Hence we advise pilgrims to delay this ritual until the third of the days of al-Tashreeq and not to be in a hurry. They will earn a greater reward than those who hurry, and they will avoid the intense crowding in Tawaaf al-Wadaa’.
This is a summary of the difficulties that the pilgrims encounter. The wisdom of Allaah dictates that the rituals should be performed in that land where there is little vegetation, and which is very hot, for great reasons, one of which may be so that Allaah may distinguish His slaves from one another, for no one responds to the call of truth except one who is sincere in his intentions towards his Lord.
We should realize that these difficulties do not prevent the Muslim from performing this act of worship which Allaah has enjoined in His Book and on the lips of the Prophet (peace and blessings of Allaah be upon him). The Prophet (peace and blessings of Allaah be upon him) has told us that the reward will be commensurate with the degree of difficulty; the more difficult it is, the greater the reward will be.
It was narrated that the Mother of the Believers ‘Aa’ishah (may Allaah be pleased with her) said: “I said, ‘O Messenger of Allaah, the people are going back having done two pilgrimages (Hajj and ‘Umrah), and I am going back having done only one (Hajj – i.e., because her period had come).” He said, ‘Wait, and when you become pure (i.e., when your period ends), go out to al-Tan’eem and enter ihraam from there, then meet us at such and such a place. But it (i.e., the reward) is commensurate with the expenses or hardship involved.”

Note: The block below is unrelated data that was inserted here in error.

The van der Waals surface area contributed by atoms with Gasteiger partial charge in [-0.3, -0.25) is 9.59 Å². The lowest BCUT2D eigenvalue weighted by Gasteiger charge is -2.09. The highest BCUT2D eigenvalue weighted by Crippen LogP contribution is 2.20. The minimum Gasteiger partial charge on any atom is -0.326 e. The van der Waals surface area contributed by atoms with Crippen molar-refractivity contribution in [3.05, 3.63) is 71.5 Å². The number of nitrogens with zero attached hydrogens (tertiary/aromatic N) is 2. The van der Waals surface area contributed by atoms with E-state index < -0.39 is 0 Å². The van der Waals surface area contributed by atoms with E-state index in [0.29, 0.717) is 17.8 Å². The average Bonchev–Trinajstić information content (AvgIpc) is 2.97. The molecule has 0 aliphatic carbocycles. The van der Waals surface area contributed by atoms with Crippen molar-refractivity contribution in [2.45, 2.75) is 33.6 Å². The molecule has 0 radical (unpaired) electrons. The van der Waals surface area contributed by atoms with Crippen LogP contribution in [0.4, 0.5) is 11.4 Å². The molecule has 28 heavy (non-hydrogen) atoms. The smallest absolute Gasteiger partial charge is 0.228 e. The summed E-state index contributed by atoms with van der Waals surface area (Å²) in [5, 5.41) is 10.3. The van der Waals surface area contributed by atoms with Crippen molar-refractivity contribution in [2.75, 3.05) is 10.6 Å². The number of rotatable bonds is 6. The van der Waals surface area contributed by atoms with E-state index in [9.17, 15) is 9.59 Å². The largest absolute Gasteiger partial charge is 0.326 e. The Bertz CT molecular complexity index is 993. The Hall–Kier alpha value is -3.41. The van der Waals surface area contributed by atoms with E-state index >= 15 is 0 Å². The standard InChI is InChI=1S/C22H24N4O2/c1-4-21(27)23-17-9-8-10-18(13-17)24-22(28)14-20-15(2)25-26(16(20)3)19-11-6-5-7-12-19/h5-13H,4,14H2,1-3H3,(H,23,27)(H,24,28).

Narrated by al-Bukhaari, 1695; Muslim 1211
The phrase “But it (i.e., the reward) is commensurate with the expenses or hardship involved” indicates that the reward and the virtue of an act of worship increases the more effort and spending is required. What is meant by hardship is the type of hardship or spending that is not blameworthy or beyond the acceptable limits set by sharee’ah.
Sharh Muslim, 8/152, 153
Al-Haafiz Ibn Hajar commented on these words by saying:
That is undoubtedly correct but this is not always the case. Some acts of worship may be easier than others but they may be of a higher status and bring a greater reward because of the timing, such as spending the night of Laylat al-Qadr in prayer in contrast to spending the other nights of Ramadaan in prayer; or because of the place where they are done, such as praying two rak’ahs in al-Masjid al-Haraam in contrast to praying many rak’ahs elsewhere; or financial acts of worship (i.e., spending for the sake of Allaah) where some acts are of a higher virtue than others; or physical acts of worship such as fard (obligatory) prayers in contrast to naafil (supererogatory) prayers, although the naafil prayer s may be greater in number and more recitation of Qur’aan may be done therein; or a dirhams of zakaah in contrast to spending large amounts in voluntary charity. This was pointed out by al-‘Izz ibn ‘Abd al-Salaam in al-Qawaa’id, where he said: Prayer was the delight of the Prophet (peace and blessings of Allaah be upon him) but it is difficult for others, but the prayer of others, even though it may be difficult, cannot equal his prayer at all. And Allaah knows best.
Fath al-Baari, 3/611
And Allaah knows best.